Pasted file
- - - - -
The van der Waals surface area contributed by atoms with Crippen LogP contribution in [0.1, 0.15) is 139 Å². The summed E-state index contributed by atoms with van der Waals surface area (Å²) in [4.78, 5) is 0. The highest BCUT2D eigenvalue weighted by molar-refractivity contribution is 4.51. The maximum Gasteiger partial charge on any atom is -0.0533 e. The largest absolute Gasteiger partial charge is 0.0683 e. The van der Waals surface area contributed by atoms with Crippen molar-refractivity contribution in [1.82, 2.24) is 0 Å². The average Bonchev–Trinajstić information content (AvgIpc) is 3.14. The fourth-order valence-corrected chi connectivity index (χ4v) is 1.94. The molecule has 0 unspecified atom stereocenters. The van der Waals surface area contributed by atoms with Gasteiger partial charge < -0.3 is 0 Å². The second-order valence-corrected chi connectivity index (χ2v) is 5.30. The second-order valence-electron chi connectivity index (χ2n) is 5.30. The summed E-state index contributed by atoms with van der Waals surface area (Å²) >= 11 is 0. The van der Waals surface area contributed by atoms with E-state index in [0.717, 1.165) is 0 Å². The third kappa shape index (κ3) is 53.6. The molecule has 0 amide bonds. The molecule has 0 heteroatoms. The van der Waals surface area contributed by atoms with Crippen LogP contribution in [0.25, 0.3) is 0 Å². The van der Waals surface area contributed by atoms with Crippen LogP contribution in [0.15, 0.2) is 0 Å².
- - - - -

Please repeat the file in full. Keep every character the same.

The van der Waals surface area contributed by atoms with Crippen LogP contribution in [0.1, 0.15) is 139 Å². The summed E-state index contributed by atoms with van der Waals surface area (Å²) in [4.78, 5) is 0. The highest BCUT2D eigenvalue weighted by molar-refractivity contribution is 4.51. The maximum Gasteiger partial charge on any atom is -0.0533 e. The largest absolute Gasteiger partial charge is 0.0683 e. The van der Waals surface area contributed by atoms with Crippen molar-refractivity contribution in [1.82, 2.24) is 0 Å². The average Bonchev–Trinajstić information content (AvgIpc) is 3.14. The fourth-order valence-corrected chi connectivity index (χ4v) is 1.94. The molecule has 0 unspecified atom stereocenters. The van der Waals surface area contributed by atoms with Gasteiger partial charge < -0.3 is 0 Å². The second-order valence-corrected chi connectivity index (χ2v) is 5.30. The second-order valence-electron chi connectivity index (χ2n) is 5.30. The summed E-state index contributed by atoms with van der Waals surface area (Å²) >= 11 is 0. The van der Waals surface area contributed by atoms with E-state index in [0.717, 1.165) is 0 Å². The third kappa shape index (κ3) is 53.6. The molecule has 0 amide bonds. The molecule has 0 heteroatoms. The van der Waals surface area contributed by atoms with Crippen LogP contribution in [0.25, 0.3) is 0 Å². The van der Waals surface area contributed by atoms with Crippen LogP contribution in [0.15, 0.2) is 0 Å².